5 Questions Every Divorcing Person Should Ask a Divorce Attorney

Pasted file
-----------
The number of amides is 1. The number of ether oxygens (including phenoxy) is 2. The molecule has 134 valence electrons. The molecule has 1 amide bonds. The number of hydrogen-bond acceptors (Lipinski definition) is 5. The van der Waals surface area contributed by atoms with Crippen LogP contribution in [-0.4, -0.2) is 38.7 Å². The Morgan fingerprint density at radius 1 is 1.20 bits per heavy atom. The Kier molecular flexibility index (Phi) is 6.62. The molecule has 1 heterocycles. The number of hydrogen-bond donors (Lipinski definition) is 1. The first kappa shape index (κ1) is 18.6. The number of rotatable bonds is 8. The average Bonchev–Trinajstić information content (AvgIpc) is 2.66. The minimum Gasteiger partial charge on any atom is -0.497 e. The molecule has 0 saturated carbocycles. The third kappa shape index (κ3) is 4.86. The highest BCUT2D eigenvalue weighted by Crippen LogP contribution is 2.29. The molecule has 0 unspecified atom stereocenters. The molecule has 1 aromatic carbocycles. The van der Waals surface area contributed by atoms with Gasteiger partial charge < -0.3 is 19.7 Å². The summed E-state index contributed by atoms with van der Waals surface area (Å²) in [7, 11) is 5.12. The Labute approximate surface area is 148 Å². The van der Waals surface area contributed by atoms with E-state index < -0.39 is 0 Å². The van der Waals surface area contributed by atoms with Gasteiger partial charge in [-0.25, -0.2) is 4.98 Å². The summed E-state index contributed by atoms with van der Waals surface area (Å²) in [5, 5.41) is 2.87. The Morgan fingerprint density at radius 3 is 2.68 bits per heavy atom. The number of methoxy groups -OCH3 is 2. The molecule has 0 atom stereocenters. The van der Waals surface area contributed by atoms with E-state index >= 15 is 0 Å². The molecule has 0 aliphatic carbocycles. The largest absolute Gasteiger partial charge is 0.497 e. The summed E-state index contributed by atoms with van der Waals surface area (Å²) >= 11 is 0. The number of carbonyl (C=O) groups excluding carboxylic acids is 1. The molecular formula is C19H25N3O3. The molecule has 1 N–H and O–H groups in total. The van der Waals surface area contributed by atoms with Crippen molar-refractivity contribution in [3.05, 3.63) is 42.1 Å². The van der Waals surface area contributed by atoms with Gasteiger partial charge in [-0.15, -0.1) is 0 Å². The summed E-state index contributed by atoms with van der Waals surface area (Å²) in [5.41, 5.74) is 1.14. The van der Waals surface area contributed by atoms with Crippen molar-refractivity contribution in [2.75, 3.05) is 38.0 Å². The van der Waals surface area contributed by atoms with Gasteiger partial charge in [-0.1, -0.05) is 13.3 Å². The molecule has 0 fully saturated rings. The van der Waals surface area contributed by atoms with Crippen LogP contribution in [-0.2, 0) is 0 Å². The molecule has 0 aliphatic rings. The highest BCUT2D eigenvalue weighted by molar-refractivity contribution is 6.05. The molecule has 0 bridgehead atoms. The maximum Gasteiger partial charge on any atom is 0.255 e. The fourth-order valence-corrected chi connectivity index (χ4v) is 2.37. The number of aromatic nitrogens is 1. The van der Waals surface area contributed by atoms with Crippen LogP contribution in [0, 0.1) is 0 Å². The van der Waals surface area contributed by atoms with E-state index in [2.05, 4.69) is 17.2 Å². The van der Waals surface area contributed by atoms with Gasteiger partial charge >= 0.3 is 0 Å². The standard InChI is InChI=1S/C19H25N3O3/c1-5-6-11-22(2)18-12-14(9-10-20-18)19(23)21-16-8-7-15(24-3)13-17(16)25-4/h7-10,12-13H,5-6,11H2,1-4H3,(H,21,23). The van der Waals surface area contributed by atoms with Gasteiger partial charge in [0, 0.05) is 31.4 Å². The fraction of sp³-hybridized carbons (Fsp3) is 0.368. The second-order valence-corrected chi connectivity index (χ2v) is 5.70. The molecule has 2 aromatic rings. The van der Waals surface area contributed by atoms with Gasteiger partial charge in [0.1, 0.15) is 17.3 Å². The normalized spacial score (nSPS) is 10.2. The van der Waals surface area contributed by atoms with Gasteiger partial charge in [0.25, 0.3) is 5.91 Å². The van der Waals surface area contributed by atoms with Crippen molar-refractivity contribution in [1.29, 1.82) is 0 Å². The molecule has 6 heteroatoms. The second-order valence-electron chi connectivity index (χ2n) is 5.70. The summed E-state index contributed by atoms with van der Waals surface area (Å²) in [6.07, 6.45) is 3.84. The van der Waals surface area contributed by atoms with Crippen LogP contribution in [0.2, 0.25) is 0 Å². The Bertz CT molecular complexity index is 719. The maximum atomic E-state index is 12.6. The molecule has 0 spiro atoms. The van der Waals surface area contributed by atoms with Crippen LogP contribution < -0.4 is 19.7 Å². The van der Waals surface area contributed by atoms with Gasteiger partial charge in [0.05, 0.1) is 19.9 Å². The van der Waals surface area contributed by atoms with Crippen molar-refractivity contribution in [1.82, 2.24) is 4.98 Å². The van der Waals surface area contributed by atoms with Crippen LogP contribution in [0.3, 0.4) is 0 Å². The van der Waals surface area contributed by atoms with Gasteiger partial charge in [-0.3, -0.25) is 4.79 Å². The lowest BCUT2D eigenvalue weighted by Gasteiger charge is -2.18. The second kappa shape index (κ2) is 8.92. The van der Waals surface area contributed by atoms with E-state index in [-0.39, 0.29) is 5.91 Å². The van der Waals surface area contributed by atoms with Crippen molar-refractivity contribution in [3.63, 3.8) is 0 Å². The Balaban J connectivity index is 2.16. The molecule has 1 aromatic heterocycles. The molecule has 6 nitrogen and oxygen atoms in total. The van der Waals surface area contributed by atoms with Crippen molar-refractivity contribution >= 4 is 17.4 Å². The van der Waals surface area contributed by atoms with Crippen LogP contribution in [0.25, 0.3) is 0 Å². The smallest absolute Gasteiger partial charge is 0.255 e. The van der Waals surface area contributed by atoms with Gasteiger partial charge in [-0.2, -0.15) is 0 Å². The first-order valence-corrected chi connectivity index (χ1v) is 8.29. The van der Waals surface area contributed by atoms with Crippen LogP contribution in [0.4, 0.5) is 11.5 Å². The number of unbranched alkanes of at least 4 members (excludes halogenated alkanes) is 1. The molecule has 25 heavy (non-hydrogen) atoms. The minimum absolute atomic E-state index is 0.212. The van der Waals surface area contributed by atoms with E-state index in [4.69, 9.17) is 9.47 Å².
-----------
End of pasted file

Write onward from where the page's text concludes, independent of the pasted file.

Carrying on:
If you're considering getting a divorce or have recently embarked on the divorce process, you likely have a lot of questions swirling around in your head right now. Unfortunately, for as many questions as you ask, you will probably receive even more answers from friends and family who have gone through the process themselves or know someone who did. If all of the information you get bombarded with ends up confusing you more, don’t worry. A reputable divorce attorney can not only help you discern good advice from bad but also tell you which advice is best for your situation because no two divorces are ever alike. After spending nearly two decades practicing divorce and family law, here are the most common questions I have received and some issues I advise my clients to consider. 1. When should we tell the children? It’s challenging to have a rational discussion when you’re not feeling balanced yourself, particularly when dealing with matters of the heart. That’s why I tell my clients to first wrap their heads around an impending divorce before asking the same of their children. Your kids are going to need you to guide them through the changes they are about to experience, especially if one parent will be moving out of the house or you're planning to sell the marital home. Either way, your children’s lives are going to be altered, and you need to be a pillar of strength for them to lean on when they need you most. How and to what degree you share the details of your divorce will depend heavily on your children’s ages but regardless of how old they are, they will take emotional cues from you. Get your affairs in order as much as you can before explaining what is happening to your kids, as well as to any outsiders who may tell them. Be discreet, honest, and compassionate.. 2. How much should I anticipate paying in legal and expert fees? A lot of that depends on you and how cooperative your spouse will be. The cost of a divorce turns heavily on how prepared you are as a client. That means the more information you can provide your attorney with, the easier it will be for your divorce attorney to address the issues he or she must address in a timely fashion. If your lawyer continually has to chase you down for information or you’re utilizing him or her to walk you through situations that can be handled more efficiently by talking to friends or a mental health professional, you will slow your case down, costing you more in the long run. Also, if you have a budget for your divorce in mind based on your financial situation or goals, discuss it with your lawyer on day one. He or she may be able to suggest alternative ways for you to divorce your spouse more economically, including using various alternative dispute resolutions. Voice your concerns up front to avoid surprises later. 3. How does support work during litigation? When you retain counsel at the outset of the divorce process, your divorce attorney will come up with an interim plan so that you can meet your monthly expenses until you negotiate and agree to your divorce agreement. Your divorce attorney will take into consideration your joint marital lifestyle before the divorce and how much maintenance you, your spouse, and children will require during the coming months until you complete discovery. Sometimes it is necessary to have a judge or a mediator intervene but not always. Taxes, employment, and assets will all come into play when making these important financial decisions. So take your time. Choose your steps wisely and strive for resolution if at all possible. 4. Should I stay in my house? Deciding whether to remain in the marital home is an emotional and financial decision. Your divorce attorney will likely ask you what your priorities are and if staying in your home is one of them, your divorce lawyer needs to know that. People often decide to remain in their house based on emotions only and fail to consider the economic consequences of living in the marital home post-divorce thoroughly. Your financial picture may change as a result of your divorce, and you want to make sure you can still afford to live there while having the money to do other things. Also, staying in the house where you lived with your spouse may make it more painful to move on than if you make a fresh start somewhere else. Think about what it is that you want and why and if it makes sense to sell/downsize, pocketing one half of your equity. 5. How can I stay emotionally sound during the divorce process? Although your divorce lawyer is here to support you and protect your interests, the process can become emotionally charged and frustrating. I advise all of my clients to enlist reinforcements, such as family, friends, and a therapist if needed to help keep their emotions in check. I also remind my clients that although at times it may not seem so, the divorce process eventually comes to an end. Tell yourself you’ve gotten through trying situations before and that you will get through this one in much the same way. Divorce may be an ending, but it can also be a powerful new beginning. Keep your eye on the prize and breathe. Photo credit: VISUAL CONTENT LEGAL GAVEL & CLOSED LAW BOOK VIA PHOTOPIN (LICENSE)